3) Everything Trump touches turns to "Trump."
Trump has a kind of Midas touch: Many of the businesses he comes in contact with end up with his last name on them, often in large, gilded capital letters. Of the 515 companies that Trump has a part in running, 268 bear his last name, according to a filing with the Federal Election Commission. Yet not all of the buildings emblazoned with Trump's last name are owned by him; for many properties, he merely licenses his name to other developers.
D’Antonio says the strategy of branding and franchising is unusual for a businessperson, and more reminiscent of a professional athlete. “Donald is brilliant about turning himself into a walking brand, and he seized that opportunity pretty early,” he says.
Trump’s penchant for deploying his name has been a successful marketing strategy, but it also appears to satisfy a deeper desire for fame and accomplishment.
In addition to the Trump hotels and casinos, there are Trump-branded steaks (developed for the Sharper Image catalogue, but still served in Trump hotel restaurants), a Trump board game, the now-defunct Trump magazine and Trump Airlines, and a line of shirts and ties called the Donald J. Trump Signature Collection. Trump has put his name on water, Israeli energy drinks, cologne, Virginian wine, vodka, furniture – “almost anything that might be sold as high quality, high cost, and high-class,” D'Antonio writes.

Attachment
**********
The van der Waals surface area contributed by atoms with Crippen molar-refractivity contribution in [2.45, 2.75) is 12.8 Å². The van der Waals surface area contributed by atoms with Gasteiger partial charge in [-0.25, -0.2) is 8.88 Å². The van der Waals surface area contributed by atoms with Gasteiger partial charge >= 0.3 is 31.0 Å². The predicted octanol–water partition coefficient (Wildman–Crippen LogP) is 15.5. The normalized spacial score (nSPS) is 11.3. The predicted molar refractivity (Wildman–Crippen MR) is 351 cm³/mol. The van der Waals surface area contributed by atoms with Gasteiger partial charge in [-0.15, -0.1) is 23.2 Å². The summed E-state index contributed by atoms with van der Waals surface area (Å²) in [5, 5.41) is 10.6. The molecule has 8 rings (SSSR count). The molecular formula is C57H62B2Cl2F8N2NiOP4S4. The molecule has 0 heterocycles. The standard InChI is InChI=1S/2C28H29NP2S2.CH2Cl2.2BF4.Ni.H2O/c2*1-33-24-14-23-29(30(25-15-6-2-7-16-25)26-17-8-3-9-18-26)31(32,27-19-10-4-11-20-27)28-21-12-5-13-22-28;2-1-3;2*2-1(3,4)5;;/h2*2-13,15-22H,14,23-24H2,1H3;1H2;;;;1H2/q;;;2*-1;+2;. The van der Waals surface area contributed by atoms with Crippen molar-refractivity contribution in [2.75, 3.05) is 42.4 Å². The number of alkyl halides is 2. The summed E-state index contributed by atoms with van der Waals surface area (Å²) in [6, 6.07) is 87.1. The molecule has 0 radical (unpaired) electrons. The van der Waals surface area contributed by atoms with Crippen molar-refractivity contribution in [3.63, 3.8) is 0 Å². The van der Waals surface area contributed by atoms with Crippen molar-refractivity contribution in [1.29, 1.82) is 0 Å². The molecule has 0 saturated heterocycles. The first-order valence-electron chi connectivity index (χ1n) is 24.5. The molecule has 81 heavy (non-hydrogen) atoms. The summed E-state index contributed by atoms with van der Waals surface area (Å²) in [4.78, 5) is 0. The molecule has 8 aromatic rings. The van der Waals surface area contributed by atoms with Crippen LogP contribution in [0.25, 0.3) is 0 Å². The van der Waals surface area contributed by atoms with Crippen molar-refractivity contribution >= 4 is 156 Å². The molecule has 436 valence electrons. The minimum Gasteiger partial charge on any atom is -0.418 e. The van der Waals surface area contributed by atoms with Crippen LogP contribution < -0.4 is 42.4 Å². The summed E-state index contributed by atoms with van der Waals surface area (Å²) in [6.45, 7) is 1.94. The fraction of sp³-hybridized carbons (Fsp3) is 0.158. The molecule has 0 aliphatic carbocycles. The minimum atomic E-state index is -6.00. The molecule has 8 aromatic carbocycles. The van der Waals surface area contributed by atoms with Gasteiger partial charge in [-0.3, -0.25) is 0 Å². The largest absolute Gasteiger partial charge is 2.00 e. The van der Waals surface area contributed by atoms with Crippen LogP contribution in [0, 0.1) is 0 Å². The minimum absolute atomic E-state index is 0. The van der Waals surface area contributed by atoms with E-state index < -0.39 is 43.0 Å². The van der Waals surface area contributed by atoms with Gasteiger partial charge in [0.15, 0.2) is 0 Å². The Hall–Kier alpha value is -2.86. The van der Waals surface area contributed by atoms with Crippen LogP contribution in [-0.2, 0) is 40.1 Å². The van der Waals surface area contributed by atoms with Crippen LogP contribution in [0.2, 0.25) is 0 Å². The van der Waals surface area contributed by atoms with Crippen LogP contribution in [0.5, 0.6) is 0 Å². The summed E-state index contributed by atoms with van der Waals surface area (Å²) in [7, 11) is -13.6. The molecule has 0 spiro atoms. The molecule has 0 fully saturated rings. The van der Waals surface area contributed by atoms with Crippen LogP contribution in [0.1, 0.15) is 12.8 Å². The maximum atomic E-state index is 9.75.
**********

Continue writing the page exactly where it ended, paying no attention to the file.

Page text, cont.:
The Trump brand family also includes the strange saga of Trump University, which has been the subject of intense criticism by his political rivals. As the Post’s Emma Brown wrote in September, Trump University was not a university at all, but a series of motivational workshops and real estate industry tips that were held in hotel ballrooms beginning in 2004.
Students paid several thousand dollars for a three-day course, and up to $35,000 for more extensive mentoring and workshop packages. Some were under the impression that they would be mentored by Trump himself, but in the end the closest they got was a cardboard cutout of Trump they could take a picture with.
Trump still faces lawsuits from the venture, including a $40 million suit from the New York attorney general for defrauding students and operating an unlicensed university.
Trump responded to comments about Trump University in Thursday's debate by calling the lawsuits "nonsense."
"It's something I could have settled many times. I could settle it right now for very little money, but I don't want to do it out of principle," he said. "The people that took the course all signed -- most -- many -- many signed report cards saying it was fantastic, it was wonderful, it was beautiful."
4) Trump’s record includes some unsavory episodes.
While Trump was never accused of doing anything illegal, he worked extensively with companies controlled by the mafia on properties in New York and Atlantic City, including Trump Tower and Trump Plaza.
Some would say that was the only way to develop property in New York in the 1970s and 1980s – the mob controlled many parts of the city’s construction industry, including concrete, labor unions and trash disposal. Still, the extent of Trump's involvement is certainly unique. “No serious presidential candidate has ever had Trump’s depth of documented business relationships with mob-controlled entities,” The Post’s Robert O’Harrow Jr. wrote.